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Detention orders issued for 4 S’poreans in match-fixing case

SINGAPORE — Five of the 14 Singaporeans who were arrested in a match-fixing swoop earlier last month will be detained further under the Criminal Law (Temporary Provisions) Act (CLTPA), the Ministry of Home Affairs (MHA) confirmed yesterday.

SINGAPORE — Five of the 14 Singaporeans who were arrested in a match-fixing swoop earlier last month will be detained further under the Criminal Law (Temporary Provisions) Act (CLTPA), the Ministry of Home Affairs (MHA) confirmed yesterday.

Among the five, four of the suspects — believed to include Tan Seet Eng, also known as Dan Tan, the alleged mastermind of a global match-fixing syndicate — have been issued with detention orders.

The fifth was issued with a police supervision order.

Responding to media queries, the MHA said in accordance with provisions under the CLTPA, the orders will be referred to a Criminal Law Advisory Committee (CLAC) — comprising former judges and experienced lawyers in private practice — within the next 28 days.

The five suspects, who have the right to legal representation, will appear before the CLAC, following which the committee will make their recommendations to President Tony Tan. The President will consider the recommendations and “may, acting on the advice of Cabinet, cancel, confirm or vary the order”, the MHA said.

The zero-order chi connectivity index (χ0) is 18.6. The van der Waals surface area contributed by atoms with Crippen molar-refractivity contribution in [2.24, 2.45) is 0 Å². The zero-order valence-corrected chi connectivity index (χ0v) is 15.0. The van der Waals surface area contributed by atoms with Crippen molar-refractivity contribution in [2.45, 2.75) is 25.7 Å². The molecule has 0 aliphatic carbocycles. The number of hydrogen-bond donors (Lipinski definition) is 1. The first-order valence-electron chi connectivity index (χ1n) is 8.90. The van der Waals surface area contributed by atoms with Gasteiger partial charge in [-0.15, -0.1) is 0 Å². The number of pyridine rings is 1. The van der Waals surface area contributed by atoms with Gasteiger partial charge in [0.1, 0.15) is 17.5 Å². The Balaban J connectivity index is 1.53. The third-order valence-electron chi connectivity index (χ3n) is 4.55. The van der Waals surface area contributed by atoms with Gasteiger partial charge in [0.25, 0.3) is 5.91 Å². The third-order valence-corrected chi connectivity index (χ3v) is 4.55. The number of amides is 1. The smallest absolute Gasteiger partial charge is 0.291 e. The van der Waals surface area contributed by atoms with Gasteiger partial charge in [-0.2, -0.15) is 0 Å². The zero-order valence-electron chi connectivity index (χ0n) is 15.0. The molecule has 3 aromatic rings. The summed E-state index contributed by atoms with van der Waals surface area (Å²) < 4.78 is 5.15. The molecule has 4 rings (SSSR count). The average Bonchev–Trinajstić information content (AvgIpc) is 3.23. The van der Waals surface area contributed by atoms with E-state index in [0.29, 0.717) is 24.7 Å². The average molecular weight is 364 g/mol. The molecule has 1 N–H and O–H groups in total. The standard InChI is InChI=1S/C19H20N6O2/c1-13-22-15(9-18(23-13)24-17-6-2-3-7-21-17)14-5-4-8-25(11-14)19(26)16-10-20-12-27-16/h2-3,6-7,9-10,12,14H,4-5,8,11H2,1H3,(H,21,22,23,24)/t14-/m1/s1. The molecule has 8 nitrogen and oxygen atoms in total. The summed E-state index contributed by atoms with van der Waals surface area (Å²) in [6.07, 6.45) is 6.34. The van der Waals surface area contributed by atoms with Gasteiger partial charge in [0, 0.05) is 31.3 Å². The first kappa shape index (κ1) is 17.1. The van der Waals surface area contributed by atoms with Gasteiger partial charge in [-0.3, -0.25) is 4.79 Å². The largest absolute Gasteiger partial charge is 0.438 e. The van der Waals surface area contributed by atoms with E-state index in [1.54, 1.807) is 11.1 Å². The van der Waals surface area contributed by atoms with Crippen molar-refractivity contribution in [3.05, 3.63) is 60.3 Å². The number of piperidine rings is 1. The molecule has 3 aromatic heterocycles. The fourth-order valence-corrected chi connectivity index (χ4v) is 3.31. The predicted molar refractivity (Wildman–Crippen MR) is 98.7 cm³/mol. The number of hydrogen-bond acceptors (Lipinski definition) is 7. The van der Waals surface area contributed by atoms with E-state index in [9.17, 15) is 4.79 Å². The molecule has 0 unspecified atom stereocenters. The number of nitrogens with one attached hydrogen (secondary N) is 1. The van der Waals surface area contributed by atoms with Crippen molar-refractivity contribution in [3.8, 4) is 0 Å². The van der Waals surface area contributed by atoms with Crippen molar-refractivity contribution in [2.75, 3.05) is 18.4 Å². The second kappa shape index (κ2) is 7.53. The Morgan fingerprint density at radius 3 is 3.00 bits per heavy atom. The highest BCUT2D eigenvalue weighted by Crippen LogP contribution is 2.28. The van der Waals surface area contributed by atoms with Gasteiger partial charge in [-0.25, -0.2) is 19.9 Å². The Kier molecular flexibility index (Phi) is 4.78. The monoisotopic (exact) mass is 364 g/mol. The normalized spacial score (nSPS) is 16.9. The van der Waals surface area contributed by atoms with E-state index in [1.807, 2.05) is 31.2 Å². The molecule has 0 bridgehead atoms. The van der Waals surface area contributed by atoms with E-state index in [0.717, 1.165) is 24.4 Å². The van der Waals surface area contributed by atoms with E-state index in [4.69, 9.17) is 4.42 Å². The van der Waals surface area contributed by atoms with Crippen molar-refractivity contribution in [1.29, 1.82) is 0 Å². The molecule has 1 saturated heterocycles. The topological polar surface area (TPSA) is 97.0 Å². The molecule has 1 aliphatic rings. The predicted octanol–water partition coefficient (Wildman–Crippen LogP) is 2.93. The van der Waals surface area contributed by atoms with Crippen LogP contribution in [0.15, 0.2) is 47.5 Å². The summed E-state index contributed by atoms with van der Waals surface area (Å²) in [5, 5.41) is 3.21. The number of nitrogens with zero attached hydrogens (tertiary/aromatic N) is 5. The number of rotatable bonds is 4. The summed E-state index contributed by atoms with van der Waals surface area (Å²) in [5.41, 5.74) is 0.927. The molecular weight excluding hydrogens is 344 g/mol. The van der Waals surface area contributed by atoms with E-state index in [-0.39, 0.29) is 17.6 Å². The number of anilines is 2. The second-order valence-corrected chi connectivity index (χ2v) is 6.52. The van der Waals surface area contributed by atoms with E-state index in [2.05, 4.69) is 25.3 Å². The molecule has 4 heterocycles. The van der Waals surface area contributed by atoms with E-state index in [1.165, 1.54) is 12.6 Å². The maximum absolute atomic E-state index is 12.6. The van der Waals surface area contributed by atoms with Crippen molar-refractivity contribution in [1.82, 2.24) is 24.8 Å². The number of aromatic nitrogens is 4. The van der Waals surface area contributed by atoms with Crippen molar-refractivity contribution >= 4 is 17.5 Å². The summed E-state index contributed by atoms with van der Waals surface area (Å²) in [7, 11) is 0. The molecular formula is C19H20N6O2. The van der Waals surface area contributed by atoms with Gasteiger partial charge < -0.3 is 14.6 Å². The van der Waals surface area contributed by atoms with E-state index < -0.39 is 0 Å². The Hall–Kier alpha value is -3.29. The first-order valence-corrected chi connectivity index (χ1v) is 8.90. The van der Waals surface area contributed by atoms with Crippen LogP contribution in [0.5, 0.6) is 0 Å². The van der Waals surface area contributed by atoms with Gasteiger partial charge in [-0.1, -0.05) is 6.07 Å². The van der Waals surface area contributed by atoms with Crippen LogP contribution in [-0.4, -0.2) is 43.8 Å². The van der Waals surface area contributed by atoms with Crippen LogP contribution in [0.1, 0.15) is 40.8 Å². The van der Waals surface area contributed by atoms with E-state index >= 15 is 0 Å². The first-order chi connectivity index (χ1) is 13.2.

Noting that the orders have “yet to be confirmed by the President”, a spokesperson said the ministry was unable to release the names of the five persons “as the process has not yet been completed”.

Under the CLTPA, offenders issued with detention orders can be detained for 12-month periods, subject to annual reviews.

The Act is typically used to cripple gang activities and local syndicates, especially in cases where witnesses are unwilling to come forward. It was last renewed in 2009 and will be up for review again in October next year.

The nine others who were also arrested for alleged involvement in the global match-fixing syndicate had been released on bail.

For this group, “investigations are still ongoing and we are unable to provide further details at this point”, the ministry said.

The syndicate that was busted in the joint operation, conducted by the Singapore Police Force and the Corrupt Practices Investigation Bureau, was recently described by Mr Ronald Noble, Secretary-General of inter-governmental police body INTERPOL, as the “world’s largest and most aggressive ... with tentacles reaching every continent, and the mastermind was someone many believed was untouchable”.

An AP report last month said the crackdown was the result of investigations by the Singapore authorities and not in response to requests from foreign law enforcement agencies. It is believed none of the matches in question were in Singapore or Malaysia.

In February, at an INTERPOL conference in Kuala Lumpur, Mr Noble had urged action against Tan.

The conference was held following a report earlier from Europol, the European police agency, which said a Singapore-based syndicate was allegedly behind a global match-fixing ring involving 425 people, including players and officials from 15 countries.

It is said to have directed match-fixing in 380 European football matches, raked in profits of around €8 million (S$13 million), and paid out some €2 million in bribes.

Sources close to the investigations said Tan has been on the radar of the Singapore authorities since 2011. In May this year, it was reported that he was assisting with investigations after being charged in Hungary with fixing 32 games in three countries.

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